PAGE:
Sometimes Magna Carta stated law. Sometimes it stated what its supporters hoped would become law. Sometimes it stated what they pretended was law. As a party manifesto it made a party case with scant regard for fact or existing practice.
But whatever the reality, open innovation was not possible in 1215. The concept of governance founded on abstract reason rather than tradition did not begin to appear in England until the seventeenth century. It is partly because of the need to adhere to this convention that the dubious narrative of smooth constitutional progress was able to take hold. If there is a chain of development, it has involved statements of principle, radical for their time though hiding behind and deploying deference to the past, then being utilised by a future generation for transformative purposes that were different again. Ideas now popularly associated with Magna Carta – in particular universal rights and democracy – were not, and could not, have been in the minds of those who secured a set of concessions from John at Runnymede in 1215, though they certainly wanted to achieve change in their own time.
Concepts can alter, and not always slowly and unconsciously, but sometimes suddenly and through deliberate action. Paths of development, moreover, are not preordained. Contingencies can be important. For instance, were it not for the death of John in 1216, it is reasonable to doubt whether Magna Carta ever would have revived, and whether anyone would be interested in its anniversary in 2015. Moreover, ideas can take diverse courses. Magna Carta has influenced many countries around the world, particularly but not exclusively those that were at some point part of the British Empire. Yet attachment to this text has manifested itself in different ways, with diverse expressions. Some are republics, some are monarchies. Some are expressly federal states, others are more unitary in nature. Some have full bills of rights in the modern sense, others do not. Some have separated the religious and public spheres, while the UK retains an established church. And as we will see, most have written constitutions, while a small number do not.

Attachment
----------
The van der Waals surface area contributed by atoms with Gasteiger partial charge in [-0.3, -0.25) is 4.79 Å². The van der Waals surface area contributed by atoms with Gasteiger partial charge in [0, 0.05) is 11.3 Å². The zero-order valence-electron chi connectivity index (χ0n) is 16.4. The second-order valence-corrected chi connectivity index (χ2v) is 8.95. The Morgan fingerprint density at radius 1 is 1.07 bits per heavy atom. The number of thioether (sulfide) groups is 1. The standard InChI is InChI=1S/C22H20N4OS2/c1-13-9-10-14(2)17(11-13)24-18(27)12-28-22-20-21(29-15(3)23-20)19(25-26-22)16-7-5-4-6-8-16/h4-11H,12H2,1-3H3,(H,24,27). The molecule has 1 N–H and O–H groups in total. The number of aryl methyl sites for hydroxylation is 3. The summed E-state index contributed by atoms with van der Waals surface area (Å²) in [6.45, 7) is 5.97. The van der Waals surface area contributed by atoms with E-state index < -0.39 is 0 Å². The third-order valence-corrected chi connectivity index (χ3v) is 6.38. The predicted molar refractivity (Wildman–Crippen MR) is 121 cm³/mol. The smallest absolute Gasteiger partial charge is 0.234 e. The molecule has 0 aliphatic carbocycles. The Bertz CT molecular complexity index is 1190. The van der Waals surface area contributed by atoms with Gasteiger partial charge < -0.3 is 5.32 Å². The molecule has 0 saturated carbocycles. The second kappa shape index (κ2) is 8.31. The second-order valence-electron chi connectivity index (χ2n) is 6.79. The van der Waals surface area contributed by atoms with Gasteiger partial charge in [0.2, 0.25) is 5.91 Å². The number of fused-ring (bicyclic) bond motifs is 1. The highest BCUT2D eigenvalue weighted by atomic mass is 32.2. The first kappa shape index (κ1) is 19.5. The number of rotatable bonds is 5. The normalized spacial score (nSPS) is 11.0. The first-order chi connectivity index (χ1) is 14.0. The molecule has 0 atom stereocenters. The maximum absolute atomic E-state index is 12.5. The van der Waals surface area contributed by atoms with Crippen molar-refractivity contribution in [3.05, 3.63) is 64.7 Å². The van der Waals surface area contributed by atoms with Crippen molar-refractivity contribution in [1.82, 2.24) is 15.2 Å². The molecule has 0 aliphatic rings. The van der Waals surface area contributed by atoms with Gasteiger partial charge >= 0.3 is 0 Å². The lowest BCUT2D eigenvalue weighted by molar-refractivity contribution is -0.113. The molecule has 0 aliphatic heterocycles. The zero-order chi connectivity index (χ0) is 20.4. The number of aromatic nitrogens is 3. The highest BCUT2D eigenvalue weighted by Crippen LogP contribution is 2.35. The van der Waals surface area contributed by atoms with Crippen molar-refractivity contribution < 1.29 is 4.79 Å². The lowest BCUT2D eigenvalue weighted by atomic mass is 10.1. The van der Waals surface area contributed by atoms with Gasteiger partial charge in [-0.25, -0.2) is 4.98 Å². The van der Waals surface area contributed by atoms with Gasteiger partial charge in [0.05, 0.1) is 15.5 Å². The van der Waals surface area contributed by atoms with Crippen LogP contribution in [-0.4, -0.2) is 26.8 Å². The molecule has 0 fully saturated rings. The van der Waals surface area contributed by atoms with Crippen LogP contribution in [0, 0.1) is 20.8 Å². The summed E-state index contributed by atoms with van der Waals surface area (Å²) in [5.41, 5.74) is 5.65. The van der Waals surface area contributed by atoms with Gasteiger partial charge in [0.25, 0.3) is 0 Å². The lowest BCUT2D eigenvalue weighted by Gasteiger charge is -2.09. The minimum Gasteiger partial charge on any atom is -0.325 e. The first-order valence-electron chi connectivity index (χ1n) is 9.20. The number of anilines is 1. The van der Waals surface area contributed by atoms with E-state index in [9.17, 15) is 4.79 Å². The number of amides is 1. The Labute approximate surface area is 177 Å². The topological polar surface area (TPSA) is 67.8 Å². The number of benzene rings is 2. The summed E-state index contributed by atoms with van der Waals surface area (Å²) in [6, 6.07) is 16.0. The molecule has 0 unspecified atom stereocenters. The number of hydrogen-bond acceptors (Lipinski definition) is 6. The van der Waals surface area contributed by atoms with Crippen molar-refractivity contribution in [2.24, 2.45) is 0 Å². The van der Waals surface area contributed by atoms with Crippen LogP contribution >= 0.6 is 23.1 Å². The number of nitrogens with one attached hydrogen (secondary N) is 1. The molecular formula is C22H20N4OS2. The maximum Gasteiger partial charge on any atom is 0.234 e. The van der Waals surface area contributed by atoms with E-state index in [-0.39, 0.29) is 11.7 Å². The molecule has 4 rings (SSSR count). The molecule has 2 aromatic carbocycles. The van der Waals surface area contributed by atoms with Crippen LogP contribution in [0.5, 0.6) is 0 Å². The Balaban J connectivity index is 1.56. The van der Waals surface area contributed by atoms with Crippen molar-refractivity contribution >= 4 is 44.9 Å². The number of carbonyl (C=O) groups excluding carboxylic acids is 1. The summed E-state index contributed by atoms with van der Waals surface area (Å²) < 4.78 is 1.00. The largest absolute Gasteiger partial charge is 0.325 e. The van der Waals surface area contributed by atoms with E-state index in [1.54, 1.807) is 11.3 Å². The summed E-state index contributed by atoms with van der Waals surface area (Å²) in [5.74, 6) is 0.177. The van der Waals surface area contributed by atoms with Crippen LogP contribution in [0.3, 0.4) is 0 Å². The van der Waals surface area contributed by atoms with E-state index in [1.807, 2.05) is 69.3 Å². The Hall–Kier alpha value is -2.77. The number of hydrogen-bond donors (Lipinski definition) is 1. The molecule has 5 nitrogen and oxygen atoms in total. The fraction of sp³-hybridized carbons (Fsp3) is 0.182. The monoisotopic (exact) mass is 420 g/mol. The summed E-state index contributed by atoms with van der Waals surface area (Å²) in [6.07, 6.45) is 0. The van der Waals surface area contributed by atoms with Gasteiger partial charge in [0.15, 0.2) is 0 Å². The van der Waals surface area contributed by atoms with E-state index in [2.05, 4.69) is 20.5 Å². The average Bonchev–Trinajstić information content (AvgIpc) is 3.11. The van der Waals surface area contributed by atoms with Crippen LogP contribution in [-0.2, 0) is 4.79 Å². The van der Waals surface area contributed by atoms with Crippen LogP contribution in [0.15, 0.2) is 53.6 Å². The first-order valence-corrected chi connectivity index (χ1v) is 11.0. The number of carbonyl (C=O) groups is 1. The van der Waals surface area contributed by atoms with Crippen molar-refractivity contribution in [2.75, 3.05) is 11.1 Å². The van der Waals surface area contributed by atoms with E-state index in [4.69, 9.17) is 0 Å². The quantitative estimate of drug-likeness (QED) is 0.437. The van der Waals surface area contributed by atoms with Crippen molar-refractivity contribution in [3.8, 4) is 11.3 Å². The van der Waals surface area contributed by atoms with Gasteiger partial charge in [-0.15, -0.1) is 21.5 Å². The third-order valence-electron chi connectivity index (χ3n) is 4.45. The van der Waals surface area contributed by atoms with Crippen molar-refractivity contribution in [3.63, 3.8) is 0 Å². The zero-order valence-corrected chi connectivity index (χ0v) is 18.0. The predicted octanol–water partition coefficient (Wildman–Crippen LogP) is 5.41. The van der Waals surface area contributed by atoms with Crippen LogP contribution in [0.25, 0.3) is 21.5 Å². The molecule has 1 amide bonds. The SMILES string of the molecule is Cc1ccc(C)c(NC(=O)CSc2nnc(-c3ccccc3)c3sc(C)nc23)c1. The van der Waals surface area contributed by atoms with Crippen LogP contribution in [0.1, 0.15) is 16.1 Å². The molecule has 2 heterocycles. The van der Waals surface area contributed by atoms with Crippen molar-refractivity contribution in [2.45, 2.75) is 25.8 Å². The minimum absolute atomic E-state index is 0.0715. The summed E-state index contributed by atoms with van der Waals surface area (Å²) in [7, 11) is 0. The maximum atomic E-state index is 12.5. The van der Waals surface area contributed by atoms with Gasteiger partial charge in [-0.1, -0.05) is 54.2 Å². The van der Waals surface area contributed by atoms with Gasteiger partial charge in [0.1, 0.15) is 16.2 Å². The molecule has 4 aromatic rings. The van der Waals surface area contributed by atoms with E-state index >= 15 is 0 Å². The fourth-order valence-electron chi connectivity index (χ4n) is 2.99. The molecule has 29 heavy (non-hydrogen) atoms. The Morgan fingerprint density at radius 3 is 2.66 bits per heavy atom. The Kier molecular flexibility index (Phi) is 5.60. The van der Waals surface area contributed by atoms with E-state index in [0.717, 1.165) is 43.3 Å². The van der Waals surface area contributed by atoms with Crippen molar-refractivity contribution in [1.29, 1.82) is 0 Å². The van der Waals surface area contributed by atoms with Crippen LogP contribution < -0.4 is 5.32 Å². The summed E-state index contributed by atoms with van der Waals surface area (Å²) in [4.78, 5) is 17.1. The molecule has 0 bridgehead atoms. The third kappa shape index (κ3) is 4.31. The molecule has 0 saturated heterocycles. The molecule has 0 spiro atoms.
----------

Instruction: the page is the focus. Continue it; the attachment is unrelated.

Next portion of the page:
The constitutions of England and then the UK did not have to develop precisely as they did. Various Anglo-Saxon law codes emphasise principles such as welfare provision and autonomous local government to an extent that did not subsequently persist. The Instrument of Government, introduced under Oliver Cromwell in 1653, set out a system in which no monarchy or House of Lords existed, and in which the head of state, the Lord Protector, was separate from Parliament, with the two institutions sharing legislative powers. The Act of Settlement of 1701, in its initial form, would have prevented the development of collective Cabinet government that became central to the UK system, and was intended to prohibit Members of the House of Commons from being ministers. However, these particular provisions were soon removed from the Act and forgotten. In the period leading up to the union between England and Scotland, finally brought about in 1707, the alternative model to full incorporation of the two nations was a looser arrangement labelled ‘federal union’, with a single monarch and foreign policy, but the retention of the two pre-existing parliaments, each with a broad responsibility for its own internal affairs. Perhaps today, particularly following the Scottish Independence Referendum of 2014, we are moving ever closer to this proposal.